All right. But what these websites forget is the aspect of biopolitics that governs our sexualities and our loves. And so, although polyamorous groups say that “men and women can do it equally”, the reality is that there is a higher criminalization of women’s sexuality and non-binary identities, as well as an exclusion of dissident sexualities that make cisgender men the biggest beneficiaries of this new revolution. We know that biopolitics exists, but it always exists for others. We are so sure of our “post-superiority” that we believe that reading Foucault makes us impervious to Shakira’s influence. Actually, biopolitics is precisely about Shakira, and not Foucault.
This discourse, then, is not only misleading, but generates a new kind of violence. “We”, the foucaults, we are cool ones, and “they” are the bad guys, the chauvinists. Thus, the general public, even the polyamorous public, views it as completely acceptable that polygamous migrant families are divided at borders, that only one wife is granted the status of legitimate wife, that the rest of the bonds in that group are not recognized by European legislation, and that this family can be divided, including sons and daughters. It also seems acceptable that one part of the family gets a residence permit and another part remains with no documents, because we consider ourselves to have total legitimacy to decide what is love and what is not, what a family is and what it is not, what an ethical relationship is and what it is not.
This indiscriminate accusation also contributes to a ‘face washing’ of normative polyamory, which reaffirms its stereotyped virtues against the evils of a cliché polygamy. All the while polyamorous people appear in television sets with our multiple partners explaining how wonderful it is to have a plural love life. Because “we” are the cool ones.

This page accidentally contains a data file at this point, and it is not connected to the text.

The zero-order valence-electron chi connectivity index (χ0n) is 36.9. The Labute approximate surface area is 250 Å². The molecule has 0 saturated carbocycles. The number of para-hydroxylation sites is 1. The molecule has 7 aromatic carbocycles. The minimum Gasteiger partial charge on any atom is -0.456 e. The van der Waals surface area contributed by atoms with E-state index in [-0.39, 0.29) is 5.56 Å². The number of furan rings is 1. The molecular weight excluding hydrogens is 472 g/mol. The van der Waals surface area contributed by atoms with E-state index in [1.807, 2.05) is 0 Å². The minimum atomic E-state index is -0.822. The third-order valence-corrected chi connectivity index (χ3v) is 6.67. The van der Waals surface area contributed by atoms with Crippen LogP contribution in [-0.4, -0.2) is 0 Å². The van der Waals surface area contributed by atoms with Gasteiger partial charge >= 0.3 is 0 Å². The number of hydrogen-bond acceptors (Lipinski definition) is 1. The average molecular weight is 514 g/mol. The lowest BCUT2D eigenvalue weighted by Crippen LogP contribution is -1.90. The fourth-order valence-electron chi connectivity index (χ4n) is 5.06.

If we want our personal loves to be political, we have to make policy out of our experience. If something can bring the polyamoric experience to society, it is precisely to question these moralizing views about relationships and to build a polyamorous way of being in the world. That includes, undoubtedly, approaching traditions that for centuries have proposed multiple relationships and learning from their strategies, and also from resistance struggles against compulsory polygamy. The work of Islamic feminists against the abuses of Muslim patriarchy on issues of polygamy is a work very close to that of polyamorous feminists fed up with non-monogamous machismo. We cannot become a new tool for violence. Borders, both physical and emotional, are the places we have to look if we want to stop overcome emotional neoliberalism and ethnocentric war.
* This article was first published in Pikara Magazine. It was translated from Spanish by Marta Cillero.
* Lead image Gustav Klimt, The Virgin (1913)